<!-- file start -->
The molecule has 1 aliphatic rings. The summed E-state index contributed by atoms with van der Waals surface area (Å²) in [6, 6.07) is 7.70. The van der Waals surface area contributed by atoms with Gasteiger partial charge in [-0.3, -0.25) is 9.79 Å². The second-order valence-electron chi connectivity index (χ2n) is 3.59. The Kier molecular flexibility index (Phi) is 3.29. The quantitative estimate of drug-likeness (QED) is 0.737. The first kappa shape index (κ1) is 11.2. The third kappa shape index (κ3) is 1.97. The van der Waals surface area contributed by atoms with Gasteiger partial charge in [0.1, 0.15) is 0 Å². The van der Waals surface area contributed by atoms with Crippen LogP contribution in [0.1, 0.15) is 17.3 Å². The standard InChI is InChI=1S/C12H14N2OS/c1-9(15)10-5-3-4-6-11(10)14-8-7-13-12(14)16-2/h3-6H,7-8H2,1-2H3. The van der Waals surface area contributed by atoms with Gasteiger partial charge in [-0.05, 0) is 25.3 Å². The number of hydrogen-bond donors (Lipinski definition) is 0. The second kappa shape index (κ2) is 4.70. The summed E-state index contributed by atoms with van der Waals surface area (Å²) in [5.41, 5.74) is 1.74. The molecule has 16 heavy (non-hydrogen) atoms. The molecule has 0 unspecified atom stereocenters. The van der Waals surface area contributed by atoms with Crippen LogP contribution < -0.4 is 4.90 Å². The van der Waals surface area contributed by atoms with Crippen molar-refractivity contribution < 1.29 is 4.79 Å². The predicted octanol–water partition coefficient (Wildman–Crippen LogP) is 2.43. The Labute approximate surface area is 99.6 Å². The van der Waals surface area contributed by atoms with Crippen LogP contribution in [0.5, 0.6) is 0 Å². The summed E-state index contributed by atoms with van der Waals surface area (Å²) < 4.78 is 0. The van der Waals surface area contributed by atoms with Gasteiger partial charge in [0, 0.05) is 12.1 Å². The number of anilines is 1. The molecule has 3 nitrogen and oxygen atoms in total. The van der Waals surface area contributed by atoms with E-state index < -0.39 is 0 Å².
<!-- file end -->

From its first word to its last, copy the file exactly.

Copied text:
The molecule has 1 aliphatic rings. The summed E-state index contributed by atoms with van der Waals surface area (Å²) in [6, 6.07) is 7.70. The van der Waals surface area contributed by atoms with Gasteiger partial charge in [-0.3, -0.25) is 9.79 Å². The second-order valence-electron chi connectivity index (χ2n) is 3.59. The Kier molecular flexibility index (Phi) is 3.29. The quantitative estimate of drug-likeness (QED) is 0.737. The first kappa shape index (κ1) is 11.2. The third kappa shape index (κ3) is 1.97. The van der Waals surface area contributed by atoms with Gasteiger partial charge in [0.1, 0.15) is 0 Å². The van der Waals surface area contributed by atoms with Crippen LogP contribution in [0.1, 0.15) is 17.3 Å². The standard InChI is InChI=1S/C12H14N2OS/c1-9(15)10-5-3-4-6-11(10)14-8-7-13-12(14)16-2/h3-6H,7-8H2,1-2H3. The van der Waals surface area contributed by atoms with Gasteiger partial charge in [-0.05, 0) is 25.3 Å². The number of hydrogen-bond donors (Lipinski definition) is 0. The second kappa shape index (κ2) is 4.70. The summed E-state index contributed by atoms with van der Waals surface area (Å²) in [5.41, 5.74) is 1.74. The molecule has 16 heavy (non-hydrogen) atoms. The molecule has 0 unspecified atom stereocenters. The van der Waals surface area contributed by atoms with Crippen LogP contribution < -0.4 is 4.90 Å². The van der Waals surface area contributed by atoms with Crippen molar-refractivity contribution < 1.29 is 4.79 Å². The predicted octanol–water partition coefficient (Wildman–Crippen LogP) is 2.43. The Labute approximate surface area is 99.6 Å². The van der Waals surface area contributed by atoms with Crippen LogP contribution in [0.5, 0.6) is 0 Å². The summed E-state index contributed by atoms with van der Waals surface area (Å²) < 4.78 is 0. The van der Waals surface area contributed by atoms with Gasteiger partial charge in [0, 0.05) is 12.1 Å². The number of anilines is 1. The molecule has 3 nitrogen and oxygen atoms in total. The van der Waals surface area contributed by atoms with E-state index < -0.39 is 0 Å².